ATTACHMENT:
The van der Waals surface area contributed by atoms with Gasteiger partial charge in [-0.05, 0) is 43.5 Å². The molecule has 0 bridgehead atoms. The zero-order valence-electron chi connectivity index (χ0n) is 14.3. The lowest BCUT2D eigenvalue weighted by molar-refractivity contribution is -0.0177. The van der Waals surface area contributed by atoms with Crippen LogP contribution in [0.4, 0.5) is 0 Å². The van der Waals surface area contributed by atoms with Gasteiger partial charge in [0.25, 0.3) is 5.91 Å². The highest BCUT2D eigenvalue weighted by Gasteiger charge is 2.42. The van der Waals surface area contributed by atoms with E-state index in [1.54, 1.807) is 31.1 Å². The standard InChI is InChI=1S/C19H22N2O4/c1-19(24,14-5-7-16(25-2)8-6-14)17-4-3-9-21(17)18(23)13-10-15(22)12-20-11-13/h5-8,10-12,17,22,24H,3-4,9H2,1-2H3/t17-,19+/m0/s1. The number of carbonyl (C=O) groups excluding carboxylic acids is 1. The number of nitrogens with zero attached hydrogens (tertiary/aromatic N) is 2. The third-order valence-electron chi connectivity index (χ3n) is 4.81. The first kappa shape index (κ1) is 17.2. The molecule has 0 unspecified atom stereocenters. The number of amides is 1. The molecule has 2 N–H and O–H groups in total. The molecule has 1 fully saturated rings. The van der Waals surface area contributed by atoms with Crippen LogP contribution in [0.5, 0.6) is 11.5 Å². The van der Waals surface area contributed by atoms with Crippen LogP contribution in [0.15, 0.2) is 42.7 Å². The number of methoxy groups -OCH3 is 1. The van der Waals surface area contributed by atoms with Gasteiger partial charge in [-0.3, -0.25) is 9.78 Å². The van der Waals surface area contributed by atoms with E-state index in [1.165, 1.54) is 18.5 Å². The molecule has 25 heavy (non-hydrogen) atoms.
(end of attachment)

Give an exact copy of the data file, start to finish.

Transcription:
The van der Waals surface area contributed by atoms with Gasteiger partial charge in [-0.05, 0) is 43.5 Å². The molecule has 0 bridgehead atoms. The zero-order valence-electron chi connectivity index (χ0n) is 14.3. The lowest BCUT2D eigenvalue weighted by molar-refractivity contribution is -0.0177. The van der Waals surface area contributed by atoms with Crippen LogP contribution in [0.4, 0.5) is 0 Å². The van der Waals surface area contributed by atoms with Gasteiger partial charge in [0.25, 0.3) is 5.91 Å². The highest BCUT2D eigenvalue weighted by Gasteiger charge is 2.42. The van der Waals surface area contributed by atoms with E-state index in [1.54, 1.807) is 31.1 Å². The standard InChI is InChI=1S/C19H22N2O4/c1-19(24,14-5-7-16(25-2)8-6-14)17-4-3-9-21(17)18(23)13-10-15(22)12-20-11-13/h5-8,10-12,17,22,24H,3-4,9H2,1-2H3/t17-,19+/m0/s1. The number of carbonyl (C=O) groups excluding carboxylic acids is 1. The number of nitrogens with zero attached hydrogens (tertiary/aromatic N) is 2. The third-order valence-electron chi connectivity index (χ3n) is 4.81. The first kappa shape index (κ1) is 17.2. The molecule has 0 unspecified atom stereocenters. The number of amides is 1. The molecule has 2 N–H and O–H groups in total. The molecule has 1 fully saturated rings. The van der Waals surface area contributed by atoms with Crippen LogP contribution in [0.5, 0.6) is 11.5 Å². The van der Waals surface area contributed by atoms with Crippen LogP contribution in [0.15, 0.2) is 42.7 Å². The number of methoxy groups -OCH3 is 1. The van der Waals surface area contributed by atoms with Gasteiger partial charge in [-0.3, -0.25) is 9.78 Å². The van der Waals surface area contributed by atoms with E-state index in [1.165, 1.54) is 18.5 Å². The molecule has 25 heavy (non-hydrogen) atoms.